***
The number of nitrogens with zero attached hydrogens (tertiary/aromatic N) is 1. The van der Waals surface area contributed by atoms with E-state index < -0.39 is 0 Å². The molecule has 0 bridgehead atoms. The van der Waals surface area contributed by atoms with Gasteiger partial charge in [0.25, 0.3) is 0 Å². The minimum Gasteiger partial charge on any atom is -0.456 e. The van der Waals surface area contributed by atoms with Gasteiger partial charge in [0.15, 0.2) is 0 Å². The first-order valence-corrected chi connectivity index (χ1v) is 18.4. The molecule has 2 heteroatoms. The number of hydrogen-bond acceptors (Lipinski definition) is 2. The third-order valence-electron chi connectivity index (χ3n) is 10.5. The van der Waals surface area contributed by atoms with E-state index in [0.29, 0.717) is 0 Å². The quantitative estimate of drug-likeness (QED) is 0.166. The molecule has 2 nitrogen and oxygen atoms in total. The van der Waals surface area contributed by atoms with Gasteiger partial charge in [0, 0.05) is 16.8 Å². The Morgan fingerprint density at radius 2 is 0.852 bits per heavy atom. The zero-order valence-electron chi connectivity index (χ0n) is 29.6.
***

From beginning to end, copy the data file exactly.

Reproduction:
The number of nitrogens with zero attached hydrogens (tertiary/aromatic N) is 1. The van der Waals surface area contributed by atoms with E-state index < -0.39 is 0 Å². The molecule has 0 bridgehead atoms. The van der Waals surface area contributed by atoms with Gasteiger partial charge in [0.25, 0.3) is 0 Å². The minimum Gasteiger partial charge on any atom is -0.456 e. The van der Waals surface area contributed by atoms with Gasteiger partial charge in [0.15, 0.2) is 0 Å². The first-order valence-corrected chi connectivity index (χ1v) is 18.4. The molecule has 2 heteroatoms. The number of hydrogen-bond acceptors (Lipinski definition) is 2. The third-order valence-electron chi connectivity index (χ3n) is 10.5. The van der Waals surface area contributed by atoms with E-state index in [0.29, 0.717) is 0 Å². The quantitative estimate of drug-likeness (QED) is 0.166. The molecule has 2 nitrogen and oxygen atoms in total. The van der Waals surface area contributed by atoms with Gasteiger partial charge in [0, 0.05) is 16.8 Å². The Morgan fingerprint density at radius 2 is 0.852 bits per heavy atom. The zero-order valence-electron chi connectivity index (χ0n) is 29.6.